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Miles Davis - Kind of Blue Print E-mail
Tuesday, 14 August 2001

Miles Davis

Kind of Blue
format: Multi-channel, non-hybrid SACD
label: Columbia Legacy
re-release year: 2003
performance: 10
sound 9
reviewed by: Jerry Del Colliano

ImageI can hear the cries from the audiophiles now – “Kind of Blue in Surround Sound… They’ve ruined it!” But in fact “they” haven’t. As one of the most high-profile releases in the growing catalog of SACD, Miles Davis’ Kind of Blue has been gently remixed for SACD in a multi-channel format that takes advantage of additional speakers (mostly front speakers) to create a wider and more open soundstage for an album that every true music enthusiast owns (possibly in several editions).

The fear of a bad multi-channel mix is understandable, considering what could be done with this artistic performance. With the power to put John Coltrane ping-ponging in the rear speakers, it takes restraint, taste and respect to avoid overpowering the recorded performance with audio trickery. That restraint and taste are just what you will find on this SACD. The center channel is used to add height and width to the sound stage. In direct comparisons to a number of versions of remixed Kind of Blue that I own on CD, the SACD clearly takes the cake. No matter how well your speakers are angled for optimum imaging, you simply cannot get the stereo version to spread out the way you will hear it do on the SACD. I found it fun to highlight the differences for some friends over for cocktails recently. They think I am a bit crazy with all of my audio talk, but when they sat down to listen to the differences they could hear them clearly.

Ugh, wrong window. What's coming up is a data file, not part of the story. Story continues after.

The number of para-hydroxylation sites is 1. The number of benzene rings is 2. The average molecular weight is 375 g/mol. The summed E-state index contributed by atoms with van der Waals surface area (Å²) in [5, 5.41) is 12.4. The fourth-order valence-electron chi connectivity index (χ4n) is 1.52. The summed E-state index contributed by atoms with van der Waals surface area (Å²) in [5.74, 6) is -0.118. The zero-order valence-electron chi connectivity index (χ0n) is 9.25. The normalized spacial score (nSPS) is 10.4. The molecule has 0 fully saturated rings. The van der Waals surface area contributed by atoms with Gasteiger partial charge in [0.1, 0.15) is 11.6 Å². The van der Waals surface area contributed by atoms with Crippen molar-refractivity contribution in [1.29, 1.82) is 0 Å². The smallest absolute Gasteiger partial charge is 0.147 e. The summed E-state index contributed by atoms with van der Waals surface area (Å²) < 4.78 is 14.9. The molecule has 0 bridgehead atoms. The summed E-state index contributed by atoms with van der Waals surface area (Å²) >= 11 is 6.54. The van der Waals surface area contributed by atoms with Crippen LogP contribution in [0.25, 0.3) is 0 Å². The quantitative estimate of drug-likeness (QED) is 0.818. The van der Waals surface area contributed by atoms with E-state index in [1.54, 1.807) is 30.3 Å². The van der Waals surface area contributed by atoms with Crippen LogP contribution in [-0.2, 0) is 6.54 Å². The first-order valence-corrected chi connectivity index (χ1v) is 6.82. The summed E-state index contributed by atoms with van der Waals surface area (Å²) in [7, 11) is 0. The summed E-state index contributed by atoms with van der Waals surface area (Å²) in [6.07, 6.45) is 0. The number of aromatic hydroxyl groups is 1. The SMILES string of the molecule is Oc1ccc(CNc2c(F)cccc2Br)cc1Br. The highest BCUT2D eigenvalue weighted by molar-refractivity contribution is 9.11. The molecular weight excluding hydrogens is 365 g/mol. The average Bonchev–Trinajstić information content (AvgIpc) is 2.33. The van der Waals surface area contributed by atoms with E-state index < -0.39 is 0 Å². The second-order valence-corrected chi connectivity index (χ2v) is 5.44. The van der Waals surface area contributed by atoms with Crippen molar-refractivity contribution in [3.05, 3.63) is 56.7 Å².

I found that having additional space around the instruments brought to life new subtle details on a record where I thought I knew all of the subtle details. You can hear James Cobb spin his brushes on cymbals with such detail that you feel like you can hear the angle for which he attacks his set. The additional resolution from the SACD leads to increased overall smoothness in the sound without giving up one ounce of clarity. This is a definite advantage of SACD over CD or even LP (we aren’t still talking about LP, are we?). When Davis mutes his trumpet, you can hear the tone get brighter, but it is never shrill or overpowering. While this never was a problem for me on past CD versions of the album, the additional resolution from the SACD format and an excellent mix makes the virtuoso performance just that much better.

As far as the songs on the record go, you likely know them all by heart already. If you are buying or have invested in an SACD player at this point, it is very unlikely that you are unfamiliar with Kind of Blue. It is one of, if not the, most influential jazz records of all time and should be considered art, as well as a national treasure. Notable on the SACD version of the album is an alternate take of the last track, “Flamenco Sketches,” which isn’t found on most CD versions of Kind of Blue.

The SACD remix was compiled from master tapes, using an all-tube, three-track machine, which was reportedly the type used for the original mix. Another improvement on the SACD release is correction of the tape speed, which fixes a pitch problem that caused musicians trying to play along with the record to end up pulling out their hair in frustration. As a guitar player, I never had the urge to try to play along with Kind of Blue, but I surmise that the improvements made in the pitch of the album, along with other improvements, all add up to the discernable difference you can hear on the SACD version.

This record alone makes a strong argument as to why one could consider starting to upgrade their collection from CD to higher-resolution formats like SACD. The careful work done to remix and master the record, paired with the beautiful audio heard on SACD, makes it a must-own for any music lover, jazz fan and/or audio enthusiast. If it requires the investment in a new player, consider it a worthy expenditure to get this much closer to an important performance.

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